Connectors, power distribution boards, etc.
And then we have reached the miscellaneous section. Multicopters can be built from a building set or a kit, but even them do not always include all the small bits and bobs needed to finish up build. So here is a list of some common hardware that you should have at hand when doing the build:
These 3.5 mm gold-plated connectors are handy to connect the motors and the speed controllers together. They also work well with connecting the speed controller to the flight battery. Especially if you use the following power distribution board ...
This kind of power distribution board is a handy gadget, because you don’t have to solder all the individual power cables to each of the speed controllers beforehand.
These wires are needed between the radio receiver and the flight controller. In this wire bundle there are ten of these connecting wires, one for each channel that you will be using (most commonly the build requires at least four of such cables, remember the four main channels).
This Velcro strap keeps the battery securely with the helicopter and allows for quick battery replacement when needed.
There are several "standards" for battery connectors which the manufacturers seem to follow. Everybody should decide in the beginning of the build which standard to follow. Personally, I have used the XT60 connectors in all of my builds.
!NOTE! Remember, that when changing connectors and slicing the cables with your pliers, you are dealing with very large currents. Short-circuit of the battery leads to an immediate risk of fire and molten metal to be sprayed on to your face. This will ruin your day fast. Know what you are doing or do not even try!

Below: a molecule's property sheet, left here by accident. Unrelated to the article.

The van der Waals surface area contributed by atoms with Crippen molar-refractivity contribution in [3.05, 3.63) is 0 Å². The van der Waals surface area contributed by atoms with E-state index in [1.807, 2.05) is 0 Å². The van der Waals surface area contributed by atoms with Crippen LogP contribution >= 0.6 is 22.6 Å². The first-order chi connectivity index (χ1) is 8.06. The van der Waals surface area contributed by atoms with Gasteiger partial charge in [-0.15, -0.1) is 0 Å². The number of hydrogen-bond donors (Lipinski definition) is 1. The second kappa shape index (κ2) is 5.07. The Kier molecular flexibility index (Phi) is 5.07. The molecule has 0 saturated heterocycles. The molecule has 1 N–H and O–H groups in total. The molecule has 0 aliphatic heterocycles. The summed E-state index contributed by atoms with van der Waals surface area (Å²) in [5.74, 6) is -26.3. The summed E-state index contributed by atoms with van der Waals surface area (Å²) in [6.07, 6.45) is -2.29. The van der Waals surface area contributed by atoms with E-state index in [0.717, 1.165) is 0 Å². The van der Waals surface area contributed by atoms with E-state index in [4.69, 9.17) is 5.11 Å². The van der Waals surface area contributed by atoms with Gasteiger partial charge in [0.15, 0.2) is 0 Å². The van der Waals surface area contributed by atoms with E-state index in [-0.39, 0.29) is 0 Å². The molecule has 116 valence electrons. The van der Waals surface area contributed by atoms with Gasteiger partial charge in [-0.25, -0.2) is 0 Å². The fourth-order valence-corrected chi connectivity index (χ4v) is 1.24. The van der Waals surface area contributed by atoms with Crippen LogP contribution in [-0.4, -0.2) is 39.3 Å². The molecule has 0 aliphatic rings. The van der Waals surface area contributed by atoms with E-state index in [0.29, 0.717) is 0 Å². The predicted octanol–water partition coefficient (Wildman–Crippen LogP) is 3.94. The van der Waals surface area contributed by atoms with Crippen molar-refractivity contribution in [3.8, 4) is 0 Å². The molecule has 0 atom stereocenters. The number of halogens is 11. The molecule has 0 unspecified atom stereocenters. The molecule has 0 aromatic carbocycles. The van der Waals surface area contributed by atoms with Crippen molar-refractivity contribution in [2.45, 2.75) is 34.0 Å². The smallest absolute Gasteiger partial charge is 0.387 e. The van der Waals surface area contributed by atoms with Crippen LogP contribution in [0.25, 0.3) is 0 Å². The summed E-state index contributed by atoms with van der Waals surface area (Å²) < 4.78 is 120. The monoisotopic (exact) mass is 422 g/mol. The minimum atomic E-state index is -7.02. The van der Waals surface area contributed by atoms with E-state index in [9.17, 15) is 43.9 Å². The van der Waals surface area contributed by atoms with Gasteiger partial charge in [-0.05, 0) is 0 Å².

Speaking of batteries, be sure to buy a LiPo bag or two to safely charge the batteries. They do not prevent LiPo fire but they will give you time to move the burning battery out of the building or if you are lucky, it will prevent the table top or whatever surface you are charging on, to catch fire (top tip; the PROs charge their batteries on top of a glass panel or a ceramic tile).
Here is one of the easiest and cheapest ways to protect your LiPo batteries from critically low cell voltage (a condition that can ruin the battery). This Li-Po alarm is connected to the battery's charging connector, through which it monitors the voltage of each cell. The circuit indicates the fallen voltage first by LED lights, but when any cell voltage drops close to the lowest safe level, it starts to scream, loudly. In this case, you know immediately that it is high time to come back down to earth and change the battery.
And finally we have the USBasp AVR programmer. This baby is used to change/update the sofware inside the flight controller, certain speed controllers and the 9x radios. These are similar to every other programmer that are meant for the ATMEL AVR microcontoller, so you can find these at ebay etc. too. Be sure to get one of these, especially if you end up ordering the KK2.0 flight controller as the latest software is really the best one for it.
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